Doctors, nurses, midwives rally behind RH bill

Posted at 12/11/12 1:40 PM

MANILA, Philippines - More than 100,000 doctors and nurses, and 167,000 midwives rallied behind the reproductive health (RH) bill by signing a manifesto that showed their commitment to protecting the lives of both mother and child.

“While the Philippines seems to be closing in on most of its Millennium Development Goals, it will miss its targets for two most vulnerable groups, mothers and newborns. Each year, an estimated 4000 thousand mothers and 40,000 thousand newborns die, mostly amongst the poor urban and rural communities,” said the healthcare providers, who represent 23 health care professional organizations across the country.

“While we agree that there are other ways to reduce these deaths, we believe that the Reproductive Health Bill can accelerate our progress towards these goals,” they said.

The manifesto signing was led by the Philippine Medical Association. The other signatories were former Department of Health (DOH) Secretaries Dr. Alberto Romualdez and Dr. Esperanza Cabral, former Philippine Medical Association (PMA)  President Dr. Santiago del Rosario, Philippine Medical Association (PMA), Philippine Obstetrical and Gynecological Society (POGS), Philippine Society of Newborn Medicine (PSNbM), Integrated Midwives Association of the Philippines (IMAP), etcetera.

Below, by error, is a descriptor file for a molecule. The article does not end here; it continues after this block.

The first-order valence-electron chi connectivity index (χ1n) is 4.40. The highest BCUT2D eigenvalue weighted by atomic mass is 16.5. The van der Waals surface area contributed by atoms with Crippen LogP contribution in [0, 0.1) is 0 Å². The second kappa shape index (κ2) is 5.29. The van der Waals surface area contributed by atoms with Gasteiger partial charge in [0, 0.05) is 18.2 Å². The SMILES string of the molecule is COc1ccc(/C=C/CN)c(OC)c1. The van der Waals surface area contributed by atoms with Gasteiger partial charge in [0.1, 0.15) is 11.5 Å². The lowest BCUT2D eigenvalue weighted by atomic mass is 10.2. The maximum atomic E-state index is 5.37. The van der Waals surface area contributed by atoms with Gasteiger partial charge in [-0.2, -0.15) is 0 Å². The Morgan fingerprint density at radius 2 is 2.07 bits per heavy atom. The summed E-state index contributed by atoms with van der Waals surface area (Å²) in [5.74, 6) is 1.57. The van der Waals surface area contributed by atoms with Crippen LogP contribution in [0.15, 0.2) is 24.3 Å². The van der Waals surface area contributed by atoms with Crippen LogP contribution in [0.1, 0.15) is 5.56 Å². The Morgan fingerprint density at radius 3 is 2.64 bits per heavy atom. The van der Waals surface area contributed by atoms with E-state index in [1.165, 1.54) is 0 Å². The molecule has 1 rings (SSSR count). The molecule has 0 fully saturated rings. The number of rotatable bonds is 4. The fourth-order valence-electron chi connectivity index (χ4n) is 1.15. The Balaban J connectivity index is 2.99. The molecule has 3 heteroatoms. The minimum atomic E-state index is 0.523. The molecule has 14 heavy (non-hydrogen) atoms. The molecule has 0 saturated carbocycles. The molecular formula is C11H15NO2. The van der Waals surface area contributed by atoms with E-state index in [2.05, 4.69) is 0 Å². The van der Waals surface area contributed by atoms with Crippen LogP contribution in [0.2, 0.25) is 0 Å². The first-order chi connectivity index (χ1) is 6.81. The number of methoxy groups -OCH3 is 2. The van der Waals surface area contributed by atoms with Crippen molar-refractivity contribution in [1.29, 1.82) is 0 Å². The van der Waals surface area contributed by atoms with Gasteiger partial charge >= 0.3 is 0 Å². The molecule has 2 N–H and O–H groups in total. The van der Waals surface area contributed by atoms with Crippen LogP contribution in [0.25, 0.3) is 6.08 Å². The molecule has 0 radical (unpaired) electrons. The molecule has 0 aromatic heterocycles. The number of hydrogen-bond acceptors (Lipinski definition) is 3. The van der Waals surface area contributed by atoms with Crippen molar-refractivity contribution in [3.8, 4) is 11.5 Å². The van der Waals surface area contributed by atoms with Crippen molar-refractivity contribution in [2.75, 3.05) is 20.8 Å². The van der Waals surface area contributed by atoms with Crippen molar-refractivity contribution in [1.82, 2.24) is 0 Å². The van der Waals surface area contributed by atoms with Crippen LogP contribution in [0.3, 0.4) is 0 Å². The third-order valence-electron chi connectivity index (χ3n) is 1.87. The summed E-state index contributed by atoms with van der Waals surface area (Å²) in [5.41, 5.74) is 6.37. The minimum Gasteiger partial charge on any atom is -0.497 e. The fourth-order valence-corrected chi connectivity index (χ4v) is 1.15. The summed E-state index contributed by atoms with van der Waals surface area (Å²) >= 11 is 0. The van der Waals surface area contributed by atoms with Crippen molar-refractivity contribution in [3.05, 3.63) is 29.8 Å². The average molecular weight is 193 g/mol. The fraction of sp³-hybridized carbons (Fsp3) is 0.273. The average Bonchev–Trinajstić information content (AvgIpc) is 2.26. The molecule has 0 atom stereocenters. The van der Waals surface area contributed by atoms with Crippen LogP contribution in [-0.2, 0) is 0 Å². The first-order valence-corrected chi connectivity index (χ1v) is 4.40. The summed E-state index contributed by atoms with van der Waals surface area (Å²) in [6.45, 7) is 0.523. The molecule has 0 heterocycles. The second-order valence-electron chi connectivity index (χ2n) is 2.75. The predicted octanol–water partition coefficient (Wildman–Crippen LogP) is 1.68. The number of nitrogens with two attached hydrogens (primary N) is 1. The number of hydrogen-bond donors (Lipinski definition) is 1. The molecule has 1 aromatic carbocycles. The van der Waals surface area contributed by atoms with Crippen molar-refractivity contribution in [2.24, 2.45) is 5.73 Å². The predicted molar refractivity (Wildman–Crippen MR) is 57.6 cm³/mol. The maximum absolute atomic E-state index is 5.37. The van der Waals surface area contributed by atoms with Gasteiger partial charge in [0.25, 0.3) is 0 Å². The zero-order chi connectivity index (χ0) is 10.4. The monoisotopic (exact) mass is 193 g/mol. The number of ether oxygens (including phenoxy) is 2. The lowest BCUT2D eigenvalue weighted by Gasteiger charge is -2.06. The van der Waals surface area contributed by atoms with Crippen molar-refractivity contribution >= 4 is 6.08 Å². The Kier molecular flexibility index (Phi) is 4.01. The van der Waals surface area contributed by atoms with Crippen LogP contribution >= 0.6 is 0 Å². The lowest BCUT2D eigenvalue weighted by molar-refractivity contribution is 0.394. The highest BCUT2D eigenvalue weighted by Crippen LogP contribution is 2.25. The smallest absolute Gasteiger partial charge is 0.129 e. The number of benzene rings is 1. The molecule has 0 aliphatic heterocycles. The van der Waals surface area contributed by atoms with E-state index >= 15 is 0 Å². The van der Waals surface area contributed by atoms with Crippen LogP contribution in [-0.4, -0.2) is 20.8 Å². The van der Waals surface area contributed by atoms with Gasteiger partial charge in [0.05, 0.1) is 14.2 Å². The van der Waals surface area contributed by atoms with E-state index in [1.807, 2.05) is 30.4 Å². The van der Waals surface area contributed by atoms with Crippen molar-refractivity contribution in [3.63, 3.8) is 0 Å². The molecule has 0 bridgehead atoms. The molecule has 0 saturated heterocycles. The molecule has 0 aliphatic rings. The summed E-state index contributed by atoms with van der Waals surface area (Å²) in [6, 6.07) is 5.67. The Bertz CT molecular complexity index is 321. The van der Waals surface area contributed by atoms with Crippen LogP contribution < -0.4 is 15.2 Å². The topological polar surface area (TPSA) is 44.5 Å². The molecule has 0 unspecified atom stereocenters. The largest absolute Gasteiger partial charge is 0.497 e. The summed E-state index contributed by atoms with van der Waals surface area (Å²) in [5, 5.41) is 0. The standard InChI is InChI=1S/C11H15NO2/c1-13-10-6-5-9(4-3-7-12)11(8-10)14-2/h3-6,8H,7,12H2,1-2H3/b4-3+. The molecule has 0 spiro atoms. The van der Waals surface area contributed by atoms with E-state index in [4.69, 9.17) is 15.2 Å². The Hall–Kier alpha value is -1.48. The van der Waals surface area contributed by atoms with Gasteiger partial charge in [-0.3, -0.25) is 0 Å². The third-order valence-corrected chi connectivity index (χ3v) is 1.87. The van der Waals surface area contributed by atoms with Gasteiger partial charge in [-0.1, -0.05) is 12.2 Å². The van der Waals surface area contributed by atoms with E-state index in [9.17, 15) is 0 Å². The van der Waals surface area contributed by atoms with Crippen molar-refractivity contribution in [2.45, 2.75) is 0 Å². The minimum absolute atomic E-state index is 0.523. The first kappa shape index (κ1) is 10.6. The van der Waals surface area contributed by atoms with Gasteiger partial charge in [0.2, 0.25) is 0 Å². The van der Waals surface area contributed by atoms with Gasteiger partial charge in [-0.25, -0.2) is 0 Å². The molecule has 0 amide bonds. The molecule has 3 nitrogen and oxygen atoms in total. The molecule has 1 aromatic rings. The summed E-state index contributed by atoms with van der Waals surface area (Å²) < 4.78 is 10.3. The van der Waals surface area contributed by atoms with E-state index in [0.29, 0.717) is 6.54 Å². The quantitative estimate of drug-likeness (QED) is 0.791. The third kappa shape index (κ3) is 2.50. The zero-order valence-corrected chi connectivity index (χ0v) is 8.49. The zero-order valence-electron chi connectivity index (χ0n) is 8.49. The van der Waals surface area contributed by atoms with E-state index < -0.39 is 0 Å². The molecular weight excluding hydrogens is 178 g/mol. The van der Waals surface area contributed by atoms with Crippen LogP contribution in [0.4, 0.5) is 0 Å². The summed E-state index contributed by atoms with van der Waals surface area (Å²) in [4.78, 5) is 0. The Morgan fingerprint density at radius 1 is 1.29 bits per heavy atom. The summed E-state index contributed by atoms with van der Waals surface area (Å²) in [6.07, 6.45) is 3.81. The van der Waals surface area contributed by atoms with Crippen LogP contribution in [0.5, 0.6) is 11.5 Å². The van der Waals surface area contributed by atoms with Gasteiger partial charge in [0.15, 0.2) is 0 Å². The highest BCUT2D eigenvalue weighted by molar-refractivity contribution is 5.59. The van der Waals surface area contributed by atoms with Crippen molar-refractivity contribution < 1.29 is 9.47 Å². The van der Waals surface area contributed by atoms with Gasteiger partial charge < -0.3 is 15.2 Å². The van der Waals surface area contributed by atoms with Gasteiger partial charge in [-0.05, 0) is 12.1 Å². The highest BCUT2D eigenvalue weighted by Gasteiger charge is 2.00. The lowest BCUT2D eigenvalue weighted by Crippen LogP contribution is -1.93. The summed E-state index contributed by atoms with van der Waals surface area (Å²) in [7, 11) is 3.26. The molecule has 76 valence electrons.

The manifesto calls for seven “life-giving” provisions:

1. That the State protect the individual's freedom to decide what family planning method s/he wants to use (whether natural or artificial).

2. That the Bill should have explicit statements against induced abortion.

3. That the State should protect the couple’s right to decide on their ideal family size.

4. That the State should recognize and respect religious rights and convictions of both patients and caregivers.

5. That RH education should include value formation, and be age-appropriate.

6. That the provision for reproductive health services be improved.

7. That guidelines on use of specific contraceptives, including warnings on safety should be left to the discretion of the FDA. This will allow recommendations to evolve as scientific knowledge advances.

Both the House of Representatives and Senate are expected to vote on measure within the week.